Joseph S. Blatter has today joined a host of dignitaries from football and politics in celebrating the centenary of the Russian Football Union (RFU) in Saint Petersburg. During a day of festivities in Russia’s cultural capital, the FIFA President also attended the opening ceremony of the Commonwealth Cup, maintaining a tradition of attending the tournament – which involves teams from several former Soviet states - in each of its 20 editions.
Blatter was accompanied by the likes of Vladimir Putin, prime minister of the Russian Federation, RFU President Sergey Fursenko and UEFA President Michel Platini as tributes were paid on the 100th anniversary of the RFU’s foundation in January 1912. The federation became a member of FIFA later the same year, and the Russians have enjoyed some impressive triumphs in the century since, most notably when – under the banner of the USSR – they won the inaugural UEFA European Championship in 1960, not to mention the Olympic Football Tournament in 1956 and 1988. Such feats were acknowledged by Blatter, who said: “Russia, the largest country in the world, has certainly made its mark on the global football map.
Russian FA President Sergey Fursenko had much to say on the nature of football as a universal principle. "Football is the game which unites everybody, irrelevant of who they are. Football is not only the game. It is also the people. It is based on the principles of fair-play."
Platini, for one, was moved by memories of Russia’s great past in football: "Me and my contemporaries grew up with images of the fantastic Lev Yashin [former Soviet goalkeeper]. I'll never have the chance to give him the UEFA presidential award. He left us too early. But he deserves a never ending place in the history of football."
And, as well as a glorious past, Russia can also look forward to an exciting future. After all, 2018 will witness the country host the region’s first-ever FIFA World Cup, a partnership with FIFA that Blatter is relishing. "Let's look forward to the 2018 FIFA world cup which will be staged in Russia. This decision by FIFA was based on merit, because never before Eastern Europe has had the world cup on its soil,” said Blatter, who, along with Platini and former Russian great Nikita Simonyan, was awarded a new RFU award for humanism in football.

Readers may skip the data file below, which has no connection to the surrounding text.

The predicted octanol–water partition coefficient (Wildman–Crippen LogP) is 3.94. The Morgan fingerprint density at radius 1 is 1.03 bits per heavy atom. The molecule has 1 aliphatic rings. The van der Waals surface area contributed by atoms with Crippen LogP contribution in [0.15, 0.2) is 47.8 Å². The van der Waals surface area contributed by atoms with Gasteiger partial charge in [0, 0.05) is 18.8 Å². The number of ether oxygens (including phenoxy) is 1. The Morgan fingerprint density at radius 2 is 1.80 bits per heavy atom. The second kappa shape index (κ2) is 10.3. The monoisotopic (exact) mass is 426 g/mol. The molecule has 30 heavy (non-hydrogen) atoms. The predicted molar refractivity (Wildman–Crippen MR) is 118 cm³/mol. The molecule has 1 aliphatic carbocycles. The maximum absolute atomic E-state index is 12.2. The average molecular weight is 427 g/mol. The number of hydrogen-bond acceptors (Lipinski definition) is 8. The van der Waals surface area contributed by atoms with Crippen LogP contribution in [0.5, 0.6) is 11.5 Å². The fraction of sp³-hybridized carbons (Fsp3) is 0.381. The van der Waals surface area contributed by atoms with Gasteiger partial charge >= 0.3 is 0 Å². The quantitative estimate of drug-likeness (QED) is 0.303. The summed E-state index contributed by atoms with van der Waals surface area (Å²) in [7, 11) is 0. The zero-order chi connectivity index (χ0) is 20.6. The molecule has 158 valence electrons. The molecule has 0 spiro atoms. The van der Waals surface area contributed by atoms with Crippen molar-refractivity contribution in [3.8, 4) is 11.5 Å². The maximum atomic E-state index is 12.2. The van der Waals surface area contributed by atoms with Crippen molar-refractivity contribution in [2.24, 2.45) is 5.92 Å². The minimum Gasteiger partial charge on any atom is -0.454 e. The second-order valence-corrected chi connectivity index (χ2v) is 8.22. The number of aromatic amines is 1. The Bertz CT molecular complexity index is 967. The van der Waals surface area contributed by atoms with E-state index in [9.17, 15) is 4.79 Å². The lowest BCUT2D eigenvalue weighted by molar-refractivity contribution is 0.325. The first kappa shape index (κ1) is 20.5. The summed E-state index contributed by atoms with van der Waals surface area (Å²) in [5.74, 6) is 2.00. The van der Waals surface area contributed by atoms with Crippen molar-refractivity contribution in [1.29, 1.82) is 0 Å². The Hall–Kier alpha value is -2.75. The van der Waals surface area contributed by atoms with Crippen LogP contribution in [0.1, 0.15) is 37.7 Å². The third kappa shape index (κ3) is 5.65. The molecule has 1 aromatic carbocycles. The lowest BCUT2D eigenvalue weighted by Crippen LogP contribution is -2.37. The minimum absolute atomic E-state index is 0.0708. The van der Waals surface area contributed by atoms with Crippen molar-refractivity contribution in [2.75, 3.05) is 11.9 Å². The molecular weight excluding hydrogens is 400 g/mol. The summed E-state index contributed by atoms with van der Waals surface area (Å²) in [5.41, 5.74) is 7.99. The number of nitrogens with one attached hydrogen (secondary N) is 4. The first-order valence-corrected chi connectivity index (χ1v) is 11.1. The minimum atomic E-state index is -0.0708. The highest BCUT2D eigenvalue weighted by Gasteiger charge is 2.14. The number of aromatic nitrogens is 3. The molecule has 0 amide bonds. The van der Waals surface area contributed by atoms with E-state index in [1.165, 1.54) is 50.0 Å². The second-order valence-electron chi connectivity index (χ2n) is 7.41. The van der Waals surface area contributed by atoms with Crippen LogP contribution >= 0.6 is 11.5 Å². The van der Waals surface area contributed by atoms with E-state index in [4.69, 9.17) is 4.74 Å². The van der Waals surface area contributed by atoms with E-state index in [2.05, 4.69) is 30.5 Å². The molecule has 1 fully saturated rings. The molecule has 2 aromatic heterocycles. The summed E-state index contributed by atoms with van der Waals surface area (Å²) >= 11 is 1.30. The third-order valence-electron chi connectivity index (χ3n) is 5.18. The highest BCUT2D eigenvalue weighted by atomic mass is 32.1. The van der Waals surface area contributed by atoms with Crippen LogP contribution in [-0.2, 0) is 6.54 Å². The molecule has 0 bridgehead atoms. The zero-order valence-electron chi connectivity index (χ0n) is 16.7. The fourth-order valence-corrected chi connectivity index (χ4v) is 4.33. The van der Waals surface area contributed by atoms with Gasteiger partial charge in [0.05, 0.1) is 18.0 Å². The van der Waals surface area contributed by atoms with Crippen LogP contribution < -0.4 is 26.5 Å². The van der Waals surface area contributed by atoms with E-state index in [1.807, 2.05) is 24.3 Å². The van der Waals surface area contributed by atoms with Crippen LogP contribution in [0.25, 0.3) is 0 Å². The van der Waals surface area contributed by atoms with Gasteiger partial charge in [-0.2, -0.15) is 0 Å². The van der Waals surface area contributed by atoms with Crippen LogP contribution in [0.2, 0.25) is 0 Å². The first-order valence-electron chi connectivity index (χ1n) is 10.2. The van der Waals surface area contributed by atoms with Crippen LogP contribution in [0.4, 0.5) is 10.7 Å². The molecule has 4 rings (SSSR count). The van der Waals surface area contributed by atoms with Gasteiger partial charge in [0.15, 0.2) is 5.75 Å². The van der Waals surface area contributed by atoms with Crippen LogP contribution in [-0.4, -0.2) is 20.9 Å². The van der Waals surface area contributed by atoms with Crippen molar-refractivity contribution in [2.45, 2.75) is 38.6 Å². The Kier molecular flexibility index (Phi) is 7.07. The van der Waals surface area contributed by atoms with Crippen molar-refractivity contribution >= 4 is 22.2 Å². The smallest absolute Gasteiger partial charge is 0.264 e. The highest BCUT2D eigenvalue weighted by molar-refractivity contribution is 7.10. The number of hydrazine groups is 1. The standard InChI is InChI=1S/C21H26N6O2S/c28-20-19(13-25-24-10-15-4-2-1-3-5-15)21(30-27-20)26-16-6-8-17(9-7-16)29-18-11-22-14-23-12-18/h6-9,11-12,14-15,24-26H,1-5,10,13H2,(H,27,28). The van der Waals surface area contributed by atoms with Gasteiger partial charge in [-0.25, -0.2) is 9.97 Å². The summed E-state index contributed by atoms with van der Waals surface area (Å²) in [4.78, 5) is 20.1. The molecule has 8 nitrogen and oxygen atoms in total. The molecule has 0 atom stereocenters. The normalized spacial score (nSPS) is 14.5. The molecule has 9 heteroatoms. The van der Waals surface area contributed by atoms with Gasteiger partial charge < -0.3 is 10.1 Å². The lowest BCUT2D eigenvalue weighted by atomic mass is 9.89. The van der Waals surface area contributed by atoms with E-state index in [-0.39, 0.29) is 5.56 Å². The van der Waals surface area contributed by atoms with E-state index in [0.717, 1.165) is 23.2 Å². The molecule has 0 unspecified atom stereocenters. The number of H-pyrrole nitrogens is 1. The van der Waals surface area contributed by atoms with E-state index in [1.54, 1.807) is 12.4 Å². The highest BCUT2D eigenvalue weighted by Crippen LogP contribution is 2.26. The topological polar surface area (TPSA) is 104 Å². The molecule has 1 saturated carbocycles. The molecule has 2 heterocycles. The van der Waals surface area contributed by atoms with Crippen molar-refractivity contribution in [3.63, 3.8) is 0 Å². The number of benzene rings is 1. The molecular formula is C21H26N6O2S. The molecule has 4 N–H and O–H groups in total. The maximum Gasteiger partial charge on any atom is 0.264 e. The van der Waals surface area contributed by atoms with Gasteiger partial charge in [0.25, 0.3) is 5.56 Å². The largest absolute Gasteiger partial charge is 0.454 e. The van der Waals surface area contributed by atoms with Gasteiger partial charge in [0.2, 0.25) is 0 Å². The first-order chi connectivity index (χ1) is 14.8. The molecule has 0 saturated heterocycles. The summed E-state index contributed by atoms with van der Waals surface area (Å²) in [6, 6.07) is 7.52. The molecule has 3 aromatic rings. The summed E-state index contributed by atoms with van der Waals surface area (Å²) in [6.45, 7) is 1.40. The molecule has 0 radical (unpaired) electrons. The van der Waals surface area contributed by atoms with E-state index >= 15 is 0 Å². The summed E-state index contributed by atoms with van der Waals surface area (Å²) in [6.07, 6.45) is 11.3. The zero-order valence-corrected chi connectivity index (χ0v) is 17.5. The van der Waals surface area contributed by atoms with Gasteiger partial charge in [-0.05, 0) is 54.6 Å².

“This World Cup shall connect all people of Russia. I had the opportunity to explain it today to your Prime Minister Vladimir Putin. Indeed, football is more than a game. Football brings emotions; football brings hope. Take care of football. By doing so, you take care of the youth. Happy birthday," exclaimed Blatter, who along with Platini, presented President Fursenko with a plaque commemorating the event on stage.
Russian Prime Minister Putin had his own, more practical, ideas about the world finals in 2018. He declared that fans will be able to travel to the 2018 event in Russia without visas. "Russia has decided to let in all the fans for the 2018 World Cup if they have tickets," Putin said during the meeting. "What's more, we are even considering the option of letting fans use their tickets to travel between host cities for free," he said.
The FIFA World Cup may already be uppermost in Russian minds, but there was a smaller-scale showpiece to enjoy first in Saint Petersburg today as the city played host to the 20th edition of the Commonwealth Cup. Iran joined 11 former Soviet nations, all of whom were represented by U-21 sides, in competing for the trophy, and Blatter evidently enjoyed returning to a tournament he knows well.
Speaking at the opening ceremony, he said: “It is a real pleasure for me to be with you today, once again on the occasion of the Commonwealth Cup, a great competition that I have attended every edition of since its beginning in 1993. After attending the tournament’s opening match, the FIFA President went on to meet with leaders of fans’ groups at the Sports Complex Petersburg.